Most Christ-followers and churchgoers today understand that the resurrection of Jesus matters. When they sing “Christ the Lord is Risen Today,” “Lord, I lift your name on high,” or “Christ is Risen from the Dead” on Easter Sunday, like Americans in general, they mean it. According to a 2016 Rasmussen poll, three-quarters of Americans believe in the resurrection. But if you were to ask them why it matters and what it means, their answers would generally have little to do with the teaching of the New Testament.
In The Lion, the Witch and the Wardrobe, when Aslan comes back to life after being killed by the White Witch, Susan and Lucy, aren’t sure at first if he’s really alive: Like the early disciples (Luke 24:36-37) when the risen Christ stood in their midst on the first Easter, they wonder if he is a ghost:
“You’re not—not a —?” asked Susan in a shaky voice. She couldn’t bring herself to say the word “ghost.” Then Aslan licked her on the forehead and when Susan felt the warmth of his breath and smelled his hair, her doubts vanished. Immediately “both girls flung themselves upon him and covered him with kisses.” His unmistakable presence quickly dispelled their doubts and what a joyful reunion it was! Yet when they had calmed down, Susan, like a good theologian, wondered, “But what does it all mean?”
Confronted by scientists and philosophers outside the church who vehemently deny the resurrection, along with theologians within the church who reinterpret or demythologize it, we have spent so much time and effort defending the resurrection we’ve hardly done anything else. To be sure, given the critics without and revisionists within the church, the apologetic task of making the case for the resurrection is something we have to do. Moreover, we owe a great debt to those biblical scholars, philosophers, and theologians who have felt particularly called to do it.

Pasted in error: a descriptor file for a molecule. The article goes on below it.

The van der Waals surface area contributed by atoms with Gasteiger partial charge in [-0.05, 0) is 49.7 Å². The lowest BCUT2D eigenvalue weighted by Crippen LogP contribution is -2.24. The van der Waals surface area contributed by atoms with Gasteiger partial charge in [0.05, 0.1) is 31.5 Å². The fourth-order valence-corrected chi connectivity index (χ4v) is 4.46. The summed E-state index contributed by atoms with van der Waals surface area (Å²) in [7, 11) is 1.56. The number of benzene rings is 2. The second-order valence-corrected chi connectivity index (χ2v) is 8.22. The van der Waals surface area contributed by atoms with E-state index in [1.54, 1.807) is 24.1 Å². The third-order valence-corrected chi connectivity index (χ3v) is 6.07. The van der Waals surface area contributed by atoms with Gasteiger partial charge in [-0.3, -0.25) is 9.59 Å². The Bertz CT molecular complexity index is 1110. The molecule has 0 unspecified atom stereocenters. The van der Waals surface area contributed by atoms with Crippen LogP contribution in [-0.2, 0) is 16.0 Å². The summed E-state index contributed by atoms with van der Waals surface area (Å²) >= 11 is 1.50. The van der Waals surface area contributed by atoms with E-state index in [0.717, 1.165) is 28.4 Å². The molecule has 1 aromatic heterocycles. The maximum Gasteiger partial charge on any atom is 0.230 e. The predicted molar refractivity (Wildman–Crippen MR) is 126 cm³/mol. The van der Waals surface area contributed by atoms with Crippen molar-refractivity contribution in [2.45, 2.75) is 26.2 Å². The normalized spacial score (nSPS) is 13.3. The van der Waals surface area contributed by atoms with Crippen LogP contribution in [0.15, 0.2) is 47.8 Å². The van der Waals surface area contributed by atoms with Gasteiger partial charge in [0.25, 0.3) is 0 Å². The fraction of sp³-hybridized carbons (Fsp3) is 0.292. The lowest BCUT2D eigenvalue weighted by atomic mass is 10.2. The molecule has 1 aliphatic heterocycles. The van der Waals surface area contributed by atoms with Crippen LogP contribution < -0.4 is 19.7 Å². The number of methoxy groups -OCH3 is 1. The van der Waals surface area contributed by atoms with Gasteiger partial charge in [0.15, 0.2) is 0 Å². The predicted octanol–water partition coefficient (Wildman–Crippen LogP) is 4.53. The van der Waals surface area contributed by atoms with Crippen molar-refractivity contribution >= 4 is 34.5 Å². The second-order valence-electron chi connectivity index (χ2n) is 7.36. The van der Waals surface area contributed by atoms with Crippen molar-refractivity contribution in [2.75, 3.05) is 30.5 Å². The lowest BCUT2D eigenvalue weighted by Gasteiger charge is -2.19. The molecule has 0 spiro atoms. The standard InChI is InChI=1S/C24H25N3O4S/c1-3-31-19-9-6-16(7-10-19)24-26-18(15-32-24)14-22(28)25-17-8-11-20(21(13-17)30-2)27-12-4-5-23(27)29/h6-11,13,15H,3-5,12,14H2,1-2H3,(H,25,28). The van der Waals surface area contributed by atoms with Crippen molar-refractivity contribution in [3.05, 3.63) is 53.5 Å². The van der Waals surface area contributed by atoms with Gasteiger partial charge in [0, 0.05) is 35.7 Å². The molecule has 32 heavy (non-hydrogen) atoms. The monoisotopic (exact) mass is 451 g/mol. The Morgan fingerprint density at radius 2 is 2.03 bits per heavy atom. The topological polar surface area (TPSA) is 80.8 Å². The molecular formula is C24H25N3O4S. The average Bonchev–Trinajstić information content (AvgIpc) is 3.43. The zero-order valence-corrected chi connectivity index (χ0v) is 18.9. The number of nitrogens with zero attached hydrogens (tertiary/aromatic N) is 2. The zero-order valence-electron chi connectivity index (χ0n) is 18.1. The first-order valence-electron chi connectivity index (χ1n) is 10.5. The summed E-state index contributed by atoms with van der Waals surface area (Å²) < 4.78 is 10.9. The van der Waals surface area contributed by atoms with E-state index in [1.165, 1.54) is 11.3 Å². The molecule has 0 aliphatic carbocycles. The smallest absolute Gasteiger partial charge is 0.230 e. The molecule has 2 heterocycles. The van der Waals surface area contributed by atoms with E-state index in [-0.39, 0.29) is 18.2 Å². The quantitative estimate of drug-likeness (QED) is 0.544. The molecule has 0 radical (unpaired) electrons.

But in the face of its negative critics – ancient and modern, our preaching and teaching can get so caught up in defending the resurrection, making the case for the what, that we fail to adequately proclaim the so what, its positive meaning and significance for Christian faith today.
We also need to be careful not to fall for the common cultural understanding that the resurrection is merely proclaimed as a timeless symbol for life and the triumph of life over death. Indeed, ask the average Christian to tell you what Jesus’ resurrection means and he or she will probably say, “Because Jesus died and rose, we know we will live after we die too.” Easter thus becomes a spring festival associated bunnies and eggs, with the leaves breaking forth after the dead of winter, butterflies emerging from chrysalis’, or tadpoles from dormant eggs. As a result, the resurrection is no longer seen as a unique and singular event on a par with the event of original creation itself, but is viewed as another instance and piece of evidence for what has always been — that our souls are immortal so we live on after we die.
According to the New Testament, however, if there is one thing Christ’s resurrection does not signify, it is that. “But there is not in Scripture the faintest suggestion that the resurrection was new evidence for something that had in fact been always happening,” writes C.S. Lewis in Miracles. “The New Testament writers speak as if Christ’s achievement in rising from the dead was the first event of its kind in the whole history of the universe…. He has forced open a door that has been locked since the death of the first man. He has met, fought and beaten the King of Death. Everything is different because He has done so. This is the beginning of the New Creation: a new chapter in cosmic history has opened.”
Of course, we shouldn’t be shocked or surprised that many Christians are unaware of this. Nature abhors a vacuum. So when we fail to communicate the meaning and significance the New Testament attaches to Easter, soon other meanings, some cultural, others common to religion in general, will get attached to it.
Resurrection and New Creation